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Operating Systems, Stallings, Chapter 2 Notes

Derek Harter

Due: 9/6/2013
Electronic Version

This chapter starts with a brief history of the evolution of operating systems. This history is not just to list some important systems and the dates
on which they were created. The history of the evolution of operating system properties gives us some insight into the important developments and
thought processes that went into developing the concepts and capabilities
behind modern operating systems.
For the most part, I am not requiring you to read or remember the
materials specic to particular OSes. In this chapter, sections 2.7-2.11 are
specic discussions of Microsoft Windows, Unix and Linux OSes. Of course
if interested I encourage you to read these sections. I will point out or let
you know for future chapters if there are parts in these OS specic sections
that you should be reading.
Learning Objectives

After studying this chapter, you should be able to:

Summarize, at a top level, the key functions of an operating system


Discuss the evolution of operating systems for early simple batch sys-

tems to modern complex systems.

Give a brief explanation of each of the major achievements in OS re-

search as dened in Section 2.3.

Discuss the key design areas that have been instrumental in the devel-

opment of modern operating systems.

Dene and discuss virtual machines and virtualization.

Understand the OS design issues raised by the introduction of multi-

processor and multicore organizations.

2 Operating System Overview

2.1 Operating System Objectives and Functions

The 3 objectives of OS design identied by Stallings:

1. Convenience
2. Eciency
3. Ability to evolve
are pretty good general goals. One important thing to understand is that
the design of an OS is an engineering problem that involves certain tradeos (as all engineering problems do). Some of the 3 listed objectives can be
mutually exclusive. So for example, increasing convenience usually involves
adding more code and complexity, which can often work against ecient
The layered hierarchy in Figure 2.1 makes several points. You should remember that one way of viewing the OS is as an interface between the User
(and/or their Application programs) and the hardware. Thus one fundamental purpose of an OS is to abstract away the complexity of the hardware,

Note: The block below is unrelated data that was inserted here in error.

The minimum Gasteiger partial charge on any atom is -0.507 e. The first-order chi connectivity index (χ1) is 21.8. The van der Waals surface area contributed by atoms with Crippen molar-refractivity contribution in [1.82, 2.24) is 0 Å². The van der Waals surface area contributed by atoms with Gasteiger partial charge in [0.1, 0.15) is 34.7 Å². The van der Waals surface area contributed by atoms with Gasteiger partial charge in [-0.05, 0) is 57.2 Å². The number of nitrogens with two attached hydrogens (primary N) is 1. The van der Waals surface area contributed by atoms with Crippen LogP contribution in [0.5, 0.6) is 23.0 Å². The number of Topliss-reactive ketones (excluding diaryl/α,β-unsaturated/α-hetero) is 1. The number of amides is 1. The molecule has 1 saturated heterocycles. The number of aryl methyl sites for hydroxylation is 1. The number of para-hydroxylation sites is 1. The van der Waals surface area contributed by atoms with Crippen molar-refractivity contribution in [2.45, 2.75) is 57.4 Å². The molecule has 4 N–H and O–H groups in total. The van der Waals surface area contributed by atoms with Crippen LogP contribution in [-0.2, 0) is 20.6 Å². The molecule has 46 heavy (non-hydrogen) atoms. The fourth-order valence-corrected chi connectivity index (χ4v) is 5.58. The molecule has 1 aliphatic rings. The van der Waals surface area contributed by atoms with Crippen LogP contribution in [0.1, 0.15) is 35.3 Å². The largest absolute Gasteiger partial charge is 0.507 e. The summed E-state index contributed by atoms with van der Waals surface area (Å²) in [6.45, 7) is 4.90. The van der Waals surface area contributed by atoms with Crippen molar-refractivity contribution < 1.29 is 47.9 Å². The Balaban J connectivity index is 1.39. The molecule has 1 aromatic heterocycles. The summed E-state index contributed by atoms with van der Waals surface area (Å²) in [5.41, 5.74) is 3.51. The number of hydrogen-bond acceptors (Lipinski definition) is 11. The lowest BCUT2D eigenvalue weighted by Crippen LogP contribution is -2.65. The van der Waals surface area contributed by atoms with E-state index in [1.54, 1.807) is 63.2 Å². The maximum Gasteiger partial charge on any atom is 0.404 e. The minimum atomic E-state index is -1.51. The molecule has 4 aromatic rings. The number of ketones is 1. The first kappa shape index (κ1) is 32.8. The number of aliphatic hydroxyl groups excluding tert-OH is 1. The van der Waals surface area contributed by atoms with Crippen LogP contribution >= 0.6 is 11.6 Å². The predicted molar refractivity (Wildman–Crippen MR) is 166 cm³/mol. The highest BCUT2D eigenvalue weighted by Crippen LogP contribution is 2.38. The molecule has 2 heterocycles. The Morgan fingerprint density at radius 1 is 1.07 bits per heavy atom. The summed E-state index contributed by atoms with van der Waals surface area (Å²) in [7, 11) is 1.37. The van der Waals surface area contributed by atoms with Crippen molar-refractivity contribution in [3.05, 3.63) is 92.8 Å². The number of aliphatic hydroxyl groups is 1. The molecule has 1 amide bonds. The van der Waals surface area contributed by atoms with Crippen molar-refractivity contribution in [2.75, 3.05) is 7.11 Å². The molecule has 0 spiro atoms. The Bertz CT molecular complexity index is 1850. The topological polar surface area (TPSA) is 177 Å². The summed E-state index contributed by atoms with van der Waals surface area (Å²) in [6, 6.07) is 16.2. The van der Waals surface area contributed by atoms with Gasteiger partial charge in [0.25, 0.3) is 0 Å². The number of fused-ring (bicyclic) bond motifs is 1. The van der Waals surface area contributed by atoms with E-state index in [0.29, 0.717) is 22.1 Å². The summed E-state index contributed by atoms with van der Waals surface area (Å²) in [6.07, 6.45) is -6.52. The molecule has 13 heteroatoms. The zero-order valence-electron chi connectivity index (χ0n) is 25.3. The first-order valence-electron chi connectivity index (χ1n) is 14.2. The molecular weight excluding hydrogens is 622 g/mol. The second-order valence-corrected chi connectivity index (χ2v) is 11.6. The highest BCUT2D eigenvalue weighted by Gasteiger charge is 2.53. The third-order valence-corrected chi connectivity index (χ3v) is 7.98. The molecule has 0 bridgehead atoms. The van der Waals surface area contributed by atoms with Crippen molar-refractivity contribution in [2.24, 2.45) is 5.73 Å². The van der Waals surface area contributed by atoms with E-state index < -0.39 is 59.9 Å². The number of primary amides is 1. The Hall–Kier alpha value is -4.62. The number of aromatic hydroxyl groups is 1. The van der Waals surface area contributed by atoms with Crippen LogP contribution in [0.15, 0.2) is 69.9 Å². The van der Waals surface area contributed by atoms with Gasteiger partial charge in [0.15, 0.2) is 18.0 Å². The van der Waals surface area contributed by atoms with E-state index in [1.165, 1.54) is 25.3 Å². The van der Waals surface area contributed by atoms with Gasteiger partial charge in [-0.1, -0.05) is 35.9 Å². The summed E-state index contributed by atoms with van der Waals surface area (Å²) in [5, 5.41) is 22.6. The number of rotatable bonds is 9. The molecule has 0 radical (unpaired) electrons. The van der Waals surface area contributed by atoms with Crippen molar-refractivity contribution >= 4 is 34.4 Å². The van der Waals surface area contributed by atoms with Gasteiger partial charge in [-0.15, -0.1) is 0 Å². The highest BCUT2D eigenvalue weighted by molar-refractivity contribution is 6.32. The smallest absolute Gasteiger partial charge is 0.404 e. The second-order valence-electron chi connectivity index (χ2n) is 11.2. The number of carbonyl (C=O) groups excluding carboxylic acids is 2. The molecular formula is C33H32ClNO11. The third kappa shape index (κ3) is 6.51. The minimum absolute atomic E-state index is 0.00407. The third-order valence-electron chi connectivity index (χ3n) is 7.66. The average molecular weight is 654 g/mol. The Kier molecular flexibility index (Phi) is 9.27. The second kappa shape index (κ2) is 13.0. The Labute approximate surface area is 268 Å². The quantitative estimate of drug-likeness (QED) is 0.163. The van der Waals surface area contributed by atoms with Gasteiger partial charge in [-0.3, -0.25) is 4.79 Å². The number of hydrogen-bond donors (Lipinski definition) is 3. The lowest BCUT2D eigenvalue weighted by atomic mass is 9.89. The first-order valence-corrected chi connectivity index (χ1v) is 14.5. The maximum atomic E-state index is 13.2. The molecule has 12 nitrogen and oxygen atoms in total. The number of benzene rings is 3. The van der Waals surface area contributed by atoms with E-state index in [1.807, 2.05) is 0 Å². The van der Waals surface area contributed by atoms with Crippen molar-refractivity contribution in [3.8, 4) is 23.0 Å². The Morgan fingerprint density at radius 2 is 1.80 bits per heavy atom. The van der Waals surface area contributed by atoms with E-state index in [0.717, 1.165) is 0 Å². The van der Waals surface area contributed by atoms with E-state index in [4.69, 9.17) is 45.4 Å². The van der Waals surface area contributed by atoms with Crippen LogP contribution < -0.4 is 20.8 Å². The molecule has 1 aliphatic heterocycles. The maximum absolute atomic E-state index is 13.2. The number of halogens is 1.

and provide a more simplied picture of access to system resources. Another
thing to keep in mind about Figure 2.1 is that this is a generic view of the
typical layers of abstraction created by the OS and instruction set. The
details of particular OS and CPU instruction sets will vary.

The OS masks the details of the hardware from the programmer and
provides the programmer with a convenient interface for using the system.
It acts as a mediator and as a resource manager.
The OS as a system control or control mechanism is unusual in two respects. It functions the same way as an ordinary application or program
running on the system, and it frequently relinquishes control to other applications, and must rely on the processor to allow it to regain control. This
later statement implies that, for correct and robust system implementation,
there must be certain functions built into the hardware processor for the
OS to function as a controller properly. We will see this includes both the
ability to protect and deny/grant access to areas of memory based on which
application is currently running, and the ability to interrupt programs and
give control back to other programs (e.g. the OS).
And nally we should not forget the ability of the OS to grow as new
hardware and applications are developed. While performance and ease of
use by programmers and users are probably most important, in the long run
a system that does not provide a good set of abstractions, able to handle and
be easily ported to new hardware and applications, looses out in the market
place. This is one reason for the success of Unix as an OS in phones, tables,
servers and desktop PCs, it has a very solid set of abstractions making it
easy to evolve and port.
2.2 The Evolution of Operating Systems